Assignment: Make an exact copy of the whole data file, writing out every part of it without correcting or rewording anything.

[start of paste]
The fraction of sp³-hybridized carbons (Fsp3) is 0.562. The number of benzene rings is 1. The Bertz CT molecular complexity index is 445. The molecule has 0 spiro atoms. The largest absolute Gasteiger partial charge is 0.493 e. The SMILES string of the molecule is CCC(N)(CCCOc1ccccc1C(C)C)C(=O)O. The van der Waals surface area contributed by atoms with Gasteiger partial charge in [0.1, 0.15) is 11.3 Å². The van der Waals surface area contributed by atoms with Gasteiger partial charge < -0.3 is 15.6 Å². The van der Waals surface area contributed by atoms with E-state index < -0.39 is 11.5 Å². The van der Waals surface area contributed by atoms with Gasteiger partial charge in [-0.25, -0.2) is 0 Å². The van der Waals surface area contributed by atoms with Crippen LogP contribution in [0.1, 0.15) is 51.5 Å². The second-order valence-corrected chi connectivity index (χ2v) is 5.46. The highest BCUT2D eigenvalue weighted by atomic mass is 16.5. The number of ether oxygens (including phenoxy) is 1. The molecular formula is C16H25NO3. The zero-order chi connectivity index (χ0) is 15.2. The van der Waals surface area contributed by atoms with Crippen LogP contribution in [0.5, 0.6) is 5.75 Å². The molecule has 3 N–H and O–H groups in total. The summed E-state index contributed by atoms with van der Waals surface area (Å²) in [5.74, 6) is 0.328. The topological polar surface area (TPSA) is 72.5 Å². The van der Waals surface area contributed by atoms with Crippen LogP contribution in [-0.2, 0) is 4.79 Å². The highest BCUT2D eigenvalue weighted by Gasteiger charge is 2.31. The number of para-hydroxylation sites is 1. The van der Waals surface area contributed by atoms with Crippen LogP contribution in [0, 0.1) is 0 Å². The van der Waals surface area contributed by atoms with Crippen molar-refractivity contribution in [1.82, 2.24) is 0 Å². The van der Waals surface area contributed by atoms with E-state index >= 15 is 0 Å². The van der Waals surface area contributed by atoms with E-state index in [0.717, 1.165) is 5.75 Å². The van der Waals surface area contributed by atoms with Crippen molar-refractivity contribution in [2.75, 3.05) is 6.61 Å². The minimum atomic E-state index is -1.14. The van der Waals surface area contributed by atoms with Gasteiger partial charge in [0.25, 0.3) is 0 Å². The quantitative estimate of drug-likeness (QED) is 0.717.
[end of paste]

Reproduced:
The fraction of sp³-hybridized carbons (Fsp3) is 0.562. The number of benzene rings is 1. The Bertz CT molecular complexity index is 445. The molecule has 0 spiro atoms. The largest absolute Gasteiger partial charge is 0.493 e. The SMILES string of the molecule is CCC(N)(CCCOc1ccccc1C(C)C)C(=O)O. The van der Waals surface area contributed by atoms with Gasteiger partial charge in [0.1, 0.15) is 11.3 Å². The van der Waals surface area contributed by atoms with Gasteiger partial charge < -0.3 is 15.6 Å². The van der Waals surface area contributed by atoms with E-state index < -0.39 is 11.5 Å². The van der Waals surface area contributed by atoms with Gasteiger partial charge in [-0.25, -0.2) is 0 Å². The van der Waals surface area contributed by atoms with Crippen LogP contribution in [0.1, 0.15) is 51.5 Å². The second-order valence-corrected chi connectivity index (χ2v) is 5.46. The highest BCUT2D eigenvalue weighted by atomic mass is 16.5. The number of ether oxygens (including phenoxy) is 1. The molecular formula is C16H25NO3. The zero-order chi connectivity index (χ0) is 15.2. The van der Waals surface area contributed by atoms with Crippen LogP contribution in [0.5, 0.6) is 5.75 Å². The molecule has 3 N–H and O–H groups in total. The summed E-state index contributed by atoms with van der Waals surface area (Å²) in [5.74, 6) is 0.328. The topological polar surface area (TPSA) is 72.5 Å². The van der Waals surface area contributed by atoms with Crippen LogP contribution in [-0.2, 0) is 4.79 Å². The highest BCUT2D eigenvalue weighted by Gasteiger charge is 2.31. The number of para-hydroxylation sites is 1. The van der Waals surface area contributed by atoms with Crippen LogP contribution in [0, 0.1) is 0 Å². The van der Waals surface area contributed by atoms with Crippen molar-refractivity contribution in [1.82, 2.24) is 0 Å². The van der Waals surface area contributed by atoms with E-state index >= 15 is 0 Å². The van der Waals surface area contributed by atoms with E-state index in [0.717, 1.165) is 5.75 Å². The van der Waals surface area contributed by atoms with Crippen molar-refractivity contribution in [2.75, 3.05) is 6.61 Å². The minimum atomic E-state index is -1.14. The van der Waals surface area contributed by atoms with Gasteiger partial charge in [0.25, 0.3) is 0 Å². The quantitative estimate of drug-likeness (QED) is 0.717.